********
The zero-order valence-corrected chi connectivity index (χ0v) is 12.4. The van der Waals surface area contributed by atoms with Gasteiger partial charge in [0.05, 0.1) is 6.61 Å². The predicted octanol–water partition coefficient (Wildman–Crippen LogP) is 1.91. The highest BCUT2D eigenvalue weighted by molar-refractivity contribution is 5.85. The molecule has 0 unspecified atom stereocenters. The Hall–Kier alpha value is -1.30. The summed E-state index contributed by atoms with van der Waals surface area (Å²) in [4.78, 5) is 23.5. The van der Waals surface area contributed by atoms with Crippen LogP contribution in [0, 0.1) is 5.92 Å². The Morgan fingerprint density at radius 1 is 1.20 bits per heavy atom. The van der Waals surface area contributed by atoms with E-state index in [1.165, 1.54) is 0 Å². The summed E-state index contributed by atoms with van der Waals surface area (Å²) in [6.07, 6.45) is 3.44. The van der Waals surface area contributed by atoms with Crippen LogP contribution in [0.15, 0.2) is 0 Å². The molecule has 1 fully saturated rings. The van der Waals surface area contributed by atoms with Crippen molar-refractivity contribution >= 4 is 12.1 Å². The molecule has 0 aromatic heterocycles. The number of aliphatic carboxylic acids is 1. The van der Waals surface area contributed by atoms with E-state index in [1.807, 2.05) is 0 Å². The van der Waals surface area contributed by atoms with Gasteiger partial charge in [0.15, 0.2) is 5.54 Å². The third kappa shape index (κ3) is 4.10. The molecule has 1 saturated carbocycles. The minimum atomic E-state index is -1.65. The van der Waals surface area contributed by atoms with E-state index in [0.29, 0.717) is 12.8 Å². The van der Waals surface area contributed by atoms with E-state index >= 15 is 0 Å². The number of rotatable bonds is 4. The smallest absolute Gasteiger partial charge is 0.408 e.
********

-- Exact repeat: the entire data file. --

The zero-order valence-corrected chi connectivity index (χ0v) is 12.4. The van der Waals surface area contributed by atoms with Gasteiger partial charge in [0.05, 0.1) is 6.61 Å². The predicted octanol–water partition coefficient (Wildman–Crippen LogP) is 1.91. The highest BCUT2D eigenvalue weighted by molar-refractivity contribution is 5.85. The molecule has 0 unspecified atom stereocenters. The Hall–Kier alpha value is -1.30. The summed E-state index contributed by atoms with van der Waals surface area (Å²) in [4.78, 5) is 23.5. The van der Waals surface area contributed by atoms with Crippen LogP contribution in [0, 0.1) is 5.92 Å². The Morgan fingerprint density at radius 1 is 1.20 bits per heavy atom. The van der Waals surface area contributed by atoms with E-state index in [1.165, 1.54) is 0 Å². The summed E-state index contributed by atoms with van der Waals surface area (Å²) in [6.07, 6.45) is 3.44. The van der Waals surface area contributed by atoms with Crippen LogP contribution in [0.15, 0.2) is 0 Å². The molecule has 1 fully saturated rings. The van der Waals surface area contributed by atoms with Crippen molar-refractivity contribution >= 4 is 12.1 Å². The molecule has 0 aromatic heterocycles. The number of aliphatic carboxylic acids is 1. The van der Waals surface area contributed by atoms with E-state index in [1.807, 2.05) is 0 Å². The van der Waals surface area contributed by atoms with Gasteiger partial charge in [0.15, 0.2) is 5.54 Å². The third kappa shape index (κ3) is 4.10. The molecule has 1 saturated carbocycles. The minimum atomic E-state index is -1.65. The van der Waals surface area contributed by atoms with E-state index in [0.29, 0.717) is 12.8 Å². The van der Waals surface area contributed by atoms with E-state index >= 15 is 0 Å². The number of rotatable bonds is 4. The smallest absolute Gasteiger partial charge is 0.408 e.